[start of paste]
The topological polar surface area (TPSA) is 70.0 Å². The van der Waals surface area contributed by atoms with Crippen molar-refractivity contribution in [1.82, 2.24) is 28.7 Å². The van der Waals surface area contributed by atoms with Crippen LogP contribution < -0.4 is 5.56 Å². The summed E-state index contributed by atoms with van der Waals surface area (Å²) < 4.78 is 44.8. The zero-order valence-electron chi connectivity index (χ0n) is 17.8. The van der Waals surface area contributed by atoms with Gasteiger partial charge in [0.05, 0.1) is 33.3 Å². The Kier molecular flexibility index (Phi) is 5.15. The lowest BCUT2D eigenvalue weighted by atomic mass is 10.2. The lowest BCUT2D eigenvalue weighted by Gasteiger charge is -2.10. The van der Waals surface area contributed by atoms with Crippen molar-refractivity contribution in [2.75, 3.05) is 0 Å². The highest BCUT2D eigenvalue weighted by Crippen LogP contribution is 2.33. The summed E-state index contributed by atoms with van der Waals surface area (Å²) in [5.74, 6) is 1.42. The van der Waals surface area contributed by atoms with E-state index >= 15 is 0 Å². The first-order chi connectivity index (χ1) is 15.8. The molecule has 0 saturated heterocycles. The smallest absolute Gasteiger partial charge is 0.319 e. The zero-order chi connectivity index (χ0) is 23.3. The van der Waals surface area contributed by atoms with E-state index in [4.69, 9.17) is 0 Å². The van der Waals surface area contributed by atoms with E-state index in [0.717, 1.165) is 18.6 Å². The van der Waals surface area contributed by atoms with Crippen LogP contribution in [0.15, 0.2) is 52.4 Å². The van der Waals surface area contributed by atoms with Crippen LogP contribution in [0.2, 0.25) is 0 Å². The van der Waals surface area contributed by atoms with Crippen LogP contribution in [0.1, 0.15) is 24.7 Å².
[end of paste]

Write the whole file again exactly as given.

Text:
The topological polar surface area (TPSA) is 70.0 Å². The van der Waals surface area contributed by atoms with Crippen molar-refractivity contribution in [1.82, 2.24) is 28.7 Å². The van der Waals surface area contributed by atoms with Crippen LogP contribution < -0.4 is 5.56 Å². The summed E-state index contributed by atoms with van der Waals surface area (Å²) < 4.78 is 44.8. The zero-order valence-electron chi connectivity index (χ0n) is 17.8. The van der Waals surface area contributed by atoms with Gasteiger partial charge in [0.05, 0.1) is 33.3 Å². The Kier molecular flexibility index (Phi) is 5.15. The lowest BCUT2D eigenvalue weighted by atomic mass is 10.2. The lowest BCUT2D eigenvalue weighted by Gasteiger charge is -2.10. The van der Waals surface area contributed by atoms with Crippen molar-refractivity contribution in [2.75, 3.05) is 0 Å². The highest BCUT2D eigenvalue weighted by Crippen LogP contribution is 2.33. The summed E-state index contributed by atoms with van der Waals surface area (Å²) in [5.74, 6) is 1.42. The van der Waals surface area contributed by atoms with E-state index >= 15 is 0 Å². The first-order chi connectivity index (χ1) is 15.8. The molecule has 0 saturated heterocycles. The smallest absolute Gasteiger partial charge is 0.319 e. The zero-order chi connectivity index (χ0) is 23.3. The van der Waals surface area contributed by atoms with E-state index in [4.69, 9.17) is 0 Å². The van der Waals surface area contributed by atoms with E-state index in [0.717, 1.165) is 18.6 Å². The van der Waals surface area contributed by atoms with Crippen LogP contribution in [0.15, 0.2) is 52.4 Å². The van der Waals surface area contributed by atoms with Crippen LogP contribution in [0.2, 0.25) is 0 Å². The van der Waals surface area contributed by atoms with Crippen LogP contribution in [0.1, 0.15) is 24.7 Å².